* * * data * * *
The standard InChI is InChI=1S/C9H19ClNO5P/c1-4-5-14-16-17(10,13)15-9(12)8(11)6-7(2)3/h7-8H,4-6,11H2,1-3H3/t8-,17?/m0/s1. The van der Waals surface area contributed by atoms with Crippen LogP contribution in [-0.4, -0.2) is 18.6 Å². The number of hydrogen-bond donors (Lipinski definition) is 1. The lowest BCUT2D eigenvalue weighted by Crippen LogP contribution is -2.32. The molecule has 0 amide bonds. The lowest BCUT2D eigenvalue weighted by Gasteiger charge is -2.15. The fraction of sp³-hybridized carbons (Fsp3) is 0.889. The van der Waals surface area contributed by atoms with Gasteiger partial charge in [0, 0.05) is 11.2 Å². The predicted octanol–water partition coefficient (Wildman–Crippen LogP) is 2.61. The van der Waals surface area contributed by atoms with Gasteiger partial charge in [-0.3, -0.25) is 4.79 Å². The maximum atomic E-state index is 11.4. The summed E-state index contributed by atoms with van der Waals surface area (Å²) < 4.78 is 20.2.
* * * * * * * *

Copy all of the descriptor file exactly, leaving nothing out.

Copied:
The standard InChI is InChI=1S/C9H19ClNO5P/c1-4-5-14-16-17(10,13)15-9(12)8(11)6-7(2)3/h7-8H,4-6,11H2,1-3H3/t8-,17?/m0/s1. The van der Waals surface area contributed by atoms with Crippen LogP contribution in [-0.4, -0.2) is 18.6 Å². The number of hydrogen-bond donors (Lipinski definition) is 1. The lowest BCUT2D eigenvalue weighted by Crippen LogP contribution is -2.32. The molecule has 0 amide bonds. The lowest BCUT2D eigenvalue weighted by Gasteiger charge is -2.15. The fraction of sp³-hybridized carbons (Fsp3) is 0.889. The van der Waals surface area contributed by atoms with Gasteiger partial charge in [0, 0.05) is 11.2 Å². The predicted octanol–water partition coefficient (Wildman–Crippen LogP) is 2.61. The van der Waals surface area contributed by atoms with Gasteiger partial charge in [-0.3, -0.25) is 4.79 Å². The maximum atomic E-state index is 11.4. The summed E-state index contributed by atoms with van der Waals surface area (Å²) < 4.78 is 20.2.